When Americans trust their government too readily, they tend to support policies that most liberals oppose. The post-9/11 period led to the greatest rise in political trust since Watergate, which helped George W. Bush make the case for what turned out to be a disastrous war in Iraq.

Professor Hetherington's research shows that declining trust decreases support for foreign-policy adventurism, and other scholars have shown that it also makes the public less likely to endorse restrictions on civil liberties....

Britain apologises for 'Third World' hospital
The British government apologised Wednesday after a damning official report into a hospital likened by one patient's relative to "a Third World" health centre.

Stafford Hospital in central England was found to have appalling standards of care, putting patients at risk and leading to some dying, according to a report on Tuesday.

Between 400 and 1,200 more people died than would have been expected in a three-year period at the National Health Service (NHS) hospital, according to an investigation by the Healthcare Commission watchdog.

"We do apologise to all those people who have suffered from the mistakes that have been made in the Stafford Hospital," said Prime Minister Gordon Brown, questioned on the matter at his weekly grilling in the House of Commons.

Receptionists with no medical training were left to to assess patients arriving at the hospital's accident and emergency department, the report found.

Julie Bailey, whose 86-year-old mother Bella died in the hospital in November 2007, said she and other family members slept in a chair at her bedside for eight weeks because they were so concerned about poor care.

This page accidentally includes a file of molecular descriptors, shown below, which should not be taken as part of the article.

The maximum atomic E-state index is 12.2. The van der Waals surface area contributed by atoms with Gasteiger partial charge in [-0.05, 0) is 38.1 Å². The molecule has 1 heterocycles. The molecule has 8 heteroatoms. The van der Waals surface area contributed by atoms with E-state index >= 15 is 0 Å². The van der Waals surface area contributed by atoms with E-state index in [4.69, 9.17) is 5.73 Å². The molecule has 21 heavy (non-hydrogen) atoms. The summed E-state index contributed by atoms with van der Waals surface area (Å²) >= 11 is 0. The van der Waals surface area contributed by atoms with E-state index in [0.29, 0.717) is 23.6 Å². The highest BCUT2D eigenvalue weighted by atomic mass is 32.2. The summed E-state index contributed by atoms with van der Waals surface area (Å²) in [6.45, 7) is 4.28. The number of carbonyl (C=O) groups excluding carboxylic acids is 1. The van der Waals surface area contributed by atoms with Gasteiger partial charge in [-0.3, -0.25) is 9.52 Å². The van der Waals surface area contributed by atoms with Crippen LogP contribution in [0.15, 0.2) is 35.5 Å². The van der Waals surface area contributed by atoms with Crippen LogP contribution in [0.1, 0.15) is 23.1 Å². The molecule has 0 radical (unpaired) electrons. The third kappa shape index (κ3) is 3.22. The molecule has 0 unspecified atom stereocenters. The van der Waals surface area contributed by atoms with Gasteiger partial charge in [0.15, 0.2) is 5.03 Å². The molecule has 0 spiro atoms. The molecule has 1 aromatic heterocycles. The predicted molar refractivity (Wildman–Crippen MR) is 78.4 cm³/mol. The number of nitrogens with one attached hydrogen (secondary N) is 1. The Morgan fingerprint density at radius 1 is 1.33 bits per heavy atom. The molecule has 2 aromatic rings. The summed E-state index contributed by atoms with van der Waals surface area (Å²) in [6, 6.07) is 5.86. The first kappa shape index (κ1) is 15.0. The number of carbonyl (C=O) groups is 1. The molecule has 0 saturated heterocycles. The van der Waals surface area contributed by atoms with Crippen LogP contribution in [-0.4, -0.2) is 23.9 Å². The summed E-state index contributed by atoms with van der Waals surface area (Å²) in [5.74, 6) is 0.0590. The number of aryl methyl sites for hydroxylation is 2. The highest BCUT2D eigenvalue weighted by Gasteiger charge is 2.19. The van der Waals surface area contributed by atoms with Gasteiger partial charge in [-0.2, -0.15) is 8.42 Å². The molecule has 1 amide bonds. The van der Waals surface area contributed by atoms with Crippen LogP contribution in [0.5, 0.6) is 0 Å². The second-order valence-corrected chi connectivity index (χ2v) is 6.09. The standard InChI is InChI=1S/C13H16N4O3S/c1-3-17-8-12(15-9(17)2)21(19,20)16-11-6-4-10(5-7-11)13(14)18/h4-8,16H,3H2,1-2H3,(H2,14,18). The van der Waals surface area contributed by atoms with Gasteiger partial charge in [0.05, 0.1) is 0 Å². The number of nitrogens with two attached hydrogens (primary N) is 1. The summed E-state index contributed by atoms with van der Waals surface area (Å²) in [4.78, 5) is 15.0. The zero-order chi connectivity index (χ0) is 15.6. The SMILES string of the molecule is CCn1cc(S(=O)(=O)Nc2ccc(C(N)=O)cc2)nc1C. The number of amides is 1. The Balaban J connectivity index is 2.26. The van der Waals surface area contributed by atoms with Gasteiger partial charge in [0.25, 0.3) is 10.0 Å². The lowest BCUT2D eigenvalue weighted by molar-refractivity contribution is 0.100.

"What we saw in those eight weeks will haunt us for the rest of our lives," said the 47-year-old. "We saw patients drinking out of flower vases they were so thirsty.

"There were patients wandering around the hospital and patients fighting. It was continuous through the night. Patients were screaming out in pain because you just could not get pain relief.

"It was like a Third World country hospital. It was an absolute disgrace." ...

BOVARD: Great medical records roundup
Computerization of personal health-care records is one of the showcases of the new stimulus bill. President Obama promised: "We will make the immediate investments necessary to ensure that within five years all of America's medical records are computerized." Congress ponied up $19 billion to subsidize doctors and hospitals computerizing patient record and creating electronic health-care tracking systems.

The ultimate goal of the Obama program is "the utilization of a certified electronic health record for each person in the United States by 2014," as the stimulus bill stated. But having a massive electronic database will make it far easier for the government to coerce both doctors and patients. This is a peril as bad or worse than the Patriot Act. ...

...The feds have an appalling record for protecting the confidentiality of veterans' health care records. The issue is not whether the personal health information government commandeers will be abused. Instead, it is simply a question of when, where and how it will be exploited. ...

The Intolerable Smugness of Bill Moyers